And Grandpa . . . well, he couldn't help being quiet. Ever since his stroke, he just stayed in bed. Sometimes he rang his bell, and that was the only time Tully ever saw her grandma hurry. At the first tinkling of the bell, she'd smile and say, "Oh, my," and run for the hallway as fast as her slippered feet would take her.
Tully reached for her yellow-haired Troll. Humming very quietly, she made him dance with Calamity Kiddle to "Daydream Believer." Halfway through the song, there was a knock at the door.
It was such an unexpected sound that Tully paused in her playing and looked up. Except for Sundays, when Mr. and Mrs. Beattle showed up to take them to church, no one ever came to visit.
Gran put her needlework in the pink plastic bag by her chair and got up, crossing the room in that slow, shuffling way that had become normal in the last few years. When she opened the door, there was a long silence, then she said, "Oh, my."
Gran's voice sounded weird. Peering sideways, Tully saw a tall woman with long messy hair and a smile that wouldn't stay in place. She was one of the prettiest women Tully had ever seen: milky skin, a sharp, pointed nose and high cheekbones that slashed above her tiny chin, liquid brown eyes that opened and closed slowly.
"Thass not much of a greeting for your long-lost daughter." The lady pushed past Grandma and walked straight to Tully, then bent down. "Is this my little Tallulah Rose?"
Daughter? That meant
"Mommy?" she whispered in awe, afraid to believe it. She'd waited so long for this, dreamed of it: her mommy coming back.
"Did you miss me?"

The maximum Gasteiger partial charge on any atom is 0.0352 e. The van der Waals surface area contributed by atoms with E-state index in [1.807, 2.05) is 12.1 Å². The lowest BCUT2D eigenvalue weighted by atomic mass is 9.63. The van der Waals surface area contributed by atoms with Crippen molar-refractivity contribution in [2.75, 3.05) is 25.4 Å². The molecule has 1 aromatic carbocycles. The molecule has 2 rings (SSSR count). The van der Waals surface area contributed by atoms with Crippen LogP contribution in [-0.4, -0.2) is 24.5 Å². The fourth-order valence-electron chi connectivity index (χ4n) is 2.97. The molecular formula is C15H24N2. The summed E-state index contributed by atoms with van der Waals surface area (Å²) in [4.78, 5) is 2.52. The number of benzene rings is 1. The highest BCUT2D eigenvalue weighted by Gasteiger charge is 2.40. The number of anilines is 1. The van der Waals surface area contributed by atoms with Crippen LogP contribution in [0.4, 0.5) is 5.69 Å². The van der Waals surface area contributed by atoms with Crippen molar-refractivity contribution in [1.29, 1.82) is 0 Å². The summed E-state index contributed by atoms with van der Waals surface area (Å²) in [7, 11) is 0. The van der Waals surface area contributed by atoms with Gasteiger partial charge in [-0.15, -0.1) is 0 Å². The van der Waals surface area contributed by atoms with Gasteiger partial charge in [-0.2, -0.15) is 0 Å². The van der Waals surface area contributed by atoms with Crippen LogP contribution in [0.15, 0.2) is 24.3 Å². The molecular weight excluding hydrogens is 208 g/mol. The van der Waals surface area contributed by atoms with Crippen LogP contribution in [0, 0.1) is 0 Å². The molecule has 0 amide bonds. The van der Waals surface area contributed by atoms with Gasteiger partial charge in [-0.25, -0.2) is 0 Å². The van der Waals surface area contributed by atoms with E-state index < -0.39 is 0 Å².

"Oh, yes," Tully said, trying not to laugh. But she was so happy. Gran closed the door. "Why don't you come into the kitchen for a cup of coffee?"
"I didn't come back for coffee. I came for my daughter."
"You're broke," Grandma said tiredly.
Her mother looked irritated. "So what if I am?"
"I think I can figure out what my daughter needs." Her mother seemed to be trying to stand straight, but it wasn't working. She was kind of wobbly and her eyes looked funny. She twirled a strand of long, wavy hair around her finger.
Gran moved toward them. "Raising a child is a big responsibility, Dorothy. Maybe if you moved in here for a while and got to know Tully you'd be ready . . ." She paused, then frowned and said quietly, "You're drunk."
Mommy giggled and winked at Tully.
Tully winked back. Drunk wasn't so bad. Her grandpa used to drink lots before he got sick. Even Gran sometimes had a glass of wine. "Iss my birthday, Mother, or have you forgotten?"
"Your birthday?" Tully shot to her feet. "Wait here," she said, then ran to her room. Her heart was racing as she dug through her vanity drawer, scattering her stuff everywhere, looking for the macaroni and bead necklace she'd made her mom at Bible school last year. Gran had frowned when she saw it, told her not to get her hopes up, but Tully hadn't been able to do that. Her hopes had been up for years. Shoving it in her pocket, she rushed back out, just in time to hear her mommy say,
"I'm not drunk, Mother, dear. I'm with my kid again for the first time in three years. Love is the ultimate high."
"Six years. She was four the last time you dropped her off here."
"That long ago?" Mommy said, looking confused.
"Move back home, Dorothy. I can help you."
"Like you did last time? No, thanks."
Last time? Mommy had come back before?
Gran sighed, then stiffened. "How long are you going to hold all that against me?"
"It's hardly the kind of thing that has an expiration date, is it? Come on, Tallulah." Her mom lurched toward the door.
Excerpted from Firefly Lane by Kristin Hannah. Copyright © 2008 by Kristin Hannah. Excerpted by permission of St. Martin's Press. All rights reserved. No part of this excerpt may be reproduced or reprinted without permission in writing from the publisher.
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From NYT bestselling author Ann Leary
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